EVERETT — The FBI is investigating more potential bombs they believe could have been mailed by an Everett man with a history of mental problems.
Thanh Cong Phan, 43, previously was believed to have sent 11 packages that showed up last week at government offices in and around the nation’s capital. Among other destinations, they were mailed to the White House, CIA, FBI headquarters and military installations in Virginia and Washington, D.C.
The FBI and United States Postal Inspection Service now believe that number is closer to 18.
“The FBI has recovered additional packages that appear similar to those allegedly mailed by Mr. Phan …,” said FBI spokeswoman Ayn Dietrich-Williams. “Further assessment is needed before a definitive connection can be established.”
As with the previously reported packages, the newest batch were sent to agencies in and around Washington D.C., she said.
“All packages were sent to government facilities,” Dietrich-Williams said. “We don’t have specific information indicating additional packages still in the mail system, but out of an abundance of caution, (investigators) continue to be poised to detect and safely recover any additional packages.”
Previously reported packages contained what appeared to be a homemade explosive using a glass bottle filled with black powder, fixed with a fuse and a GPS, court papers say.
The U.S. Attorney’s Office in Seattle on Thursday released a copy of a court-approved search warrant and a list of what agents have seized from Phan’s home.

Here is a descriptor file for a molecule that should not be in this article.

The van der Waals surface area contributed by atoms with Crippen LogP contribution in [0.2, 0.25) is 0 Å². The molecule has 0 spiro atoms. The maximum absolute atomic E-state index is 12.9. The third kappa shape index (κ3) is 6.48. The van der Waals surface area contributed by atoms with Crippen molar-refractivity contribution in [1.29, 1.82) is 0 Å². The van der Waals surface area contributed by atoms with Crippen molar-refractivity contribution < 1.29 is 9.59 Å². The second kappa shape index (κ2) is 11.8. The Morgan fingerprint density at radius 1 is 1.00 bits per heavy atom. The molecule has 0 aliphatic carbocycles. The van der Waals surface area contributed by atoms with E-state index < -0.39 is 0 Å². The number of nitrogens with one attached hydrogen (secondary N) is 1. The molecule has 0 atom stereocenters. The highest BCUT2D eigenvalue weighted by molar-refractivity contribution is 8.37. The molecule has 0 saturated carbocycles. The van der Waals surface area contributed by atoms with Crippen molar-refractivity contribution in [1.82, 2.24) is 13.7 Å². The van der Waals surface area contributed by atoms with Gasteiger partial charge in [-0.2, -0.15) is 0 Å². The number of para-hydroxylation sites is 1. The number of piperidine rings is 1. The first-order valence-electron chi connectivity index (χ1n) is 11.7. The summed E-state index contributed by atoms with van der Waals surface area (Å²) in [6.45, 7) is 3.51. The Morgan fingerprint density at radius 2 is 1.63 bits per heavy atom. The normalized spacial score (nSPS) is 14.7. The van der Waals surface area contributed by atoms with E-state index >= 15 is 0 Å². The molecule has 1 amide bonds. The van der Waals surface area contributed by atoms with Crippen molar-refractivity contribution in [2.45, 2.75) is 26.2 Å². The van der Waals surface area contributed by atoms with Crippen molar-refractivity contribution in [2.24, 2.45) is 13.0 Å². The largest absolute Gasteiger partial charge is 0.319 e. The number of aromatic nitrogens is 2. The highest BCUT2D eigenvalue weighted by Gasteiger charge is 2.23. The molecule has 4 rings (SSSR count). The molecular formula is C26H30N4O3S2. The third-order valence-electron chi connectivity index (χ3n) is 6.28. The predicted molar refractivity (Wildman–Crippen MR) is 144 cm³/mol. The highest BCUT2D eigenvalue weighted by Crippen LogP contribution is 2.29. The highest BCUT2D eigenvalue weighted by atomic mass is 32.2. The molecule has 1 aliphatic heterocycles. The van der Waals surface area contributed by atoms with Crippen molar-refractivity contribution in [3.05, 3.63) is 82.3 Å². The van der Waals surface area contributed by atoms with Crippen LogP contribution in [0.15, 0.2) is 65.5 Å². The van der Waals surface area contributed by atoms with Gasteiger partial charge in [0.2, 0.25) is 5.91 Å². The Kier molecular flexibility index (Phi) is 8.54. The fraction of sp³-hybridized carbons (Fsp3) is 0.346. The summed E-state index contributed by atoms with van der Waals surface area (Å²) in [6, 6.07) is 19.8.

The inventory includes jars and bottles with powder and fuses, U.S. Postal Service priority mail labels, commercial fireworks, wire, electrical tape, cellphones and SIM cards, Superglue, cinnamon, sugar and chili powder.
The defendant was linked to the mailings after U.S. Postal Service inspectors used a tracking number on one sent to FBI headquarters. That package was mailed March 16 from a USPS kiosk in Mill Creek. Surveillance photos reportedly show Phan sending the item, according to court papers.
Phan made at least six calls to Snohomish County 911 this year, at all times of the day and night. One of those calls was placed from the Mill Creek post office.
In one call, Phan told 911 that terrorists were using invisible cameras to monitor his communications and control his body. At times, he mentioned Naval Station Everett.
He said he had tried to report the torture to local police and the FBI for years.
Each of the first 11 packages Phan is suspected of sending contained a typed letter “with ramblings about neuropsychology, mind control, and other subjects, including terrorism,” according to court papers.
Phan was known to federal agents for having sent similar messages before, according to court papers.
Phan now is charged in U.S. District Court in Seattle with one count of shipment of explosive materials. If convicted of the felony, he could be sentenced to up to 10 years behind bars, officials said.
Eric Stevick: 425-339-3446; firstname.lastname@example.org.